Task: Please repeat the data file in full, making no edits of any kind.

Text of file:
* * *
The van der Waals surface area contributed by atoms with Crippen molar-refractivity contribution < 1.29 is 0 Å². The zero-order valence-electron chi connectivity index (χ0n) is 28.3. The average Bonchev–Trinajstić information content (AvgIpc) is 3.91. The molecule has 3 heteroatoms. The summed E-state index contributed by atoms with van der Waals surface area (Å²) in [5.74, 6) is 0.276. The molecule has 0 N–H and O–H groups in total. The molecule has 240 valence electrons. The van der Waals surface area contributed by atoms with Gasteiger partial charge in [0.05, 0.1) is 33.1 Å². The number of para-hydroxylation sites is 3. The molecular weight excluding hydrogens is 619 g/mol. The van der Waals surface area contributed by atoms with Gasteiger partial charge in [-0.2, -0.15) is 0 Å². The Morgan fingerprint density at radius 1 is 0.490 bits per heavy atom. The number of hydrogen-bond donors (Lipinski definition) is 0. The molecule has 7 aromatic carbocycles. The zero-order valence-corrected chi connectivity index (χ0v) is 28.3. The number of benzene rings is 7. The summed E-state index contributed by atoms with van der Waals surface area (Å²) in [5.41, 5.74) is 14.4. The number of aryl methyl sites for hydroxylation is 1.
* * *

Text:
The van der Waals surface area contributed by atoms with Crippen molar-refractivity contribution < 1.29 is 0 Å². The zero-order valence-electron chi connectivity index (χ0n) is 28.3. The average Bonchev–Trinajstić information content (AvgIpc) is 3.91. The molecule has 3 heteroatoms. The summed E-state index contributed by atoms with van der Waals surface area (Å²) in [5.74, 6) is 0.276. The molecule has 0 N–H and O–H groups in total. The molecule has 240 valence electrons. The van der Waals surface area contributed by atoms with Gasteiger partial charge in [0.05, 0.1) is 33.1 Å². The number of para-hydroxylation sites is 3. The molecular weight excluding hydrogens is 619 g/mol. The van der Waals surface area contributed by atoms with Gasteiger partial charge in [-0.2, -0.15) is 0 Å². The Morgan fingerprint density at radius 1 is 0.490 bits per heavy atom. The number of hydrogen-bond donors (Lipinski definition) is 0. The molecule has 7 aromatic carbocycles. The zero-order valence-corrected chi connectivity index (χ0v) is 28.3. The number of benzene rings is 7. The summed E-state index contributed by atoms with van der Waals surface area (Å²) in [5.41, 5.74) is 14.4. The number of aryl methyl sites for hydroxylation is 1.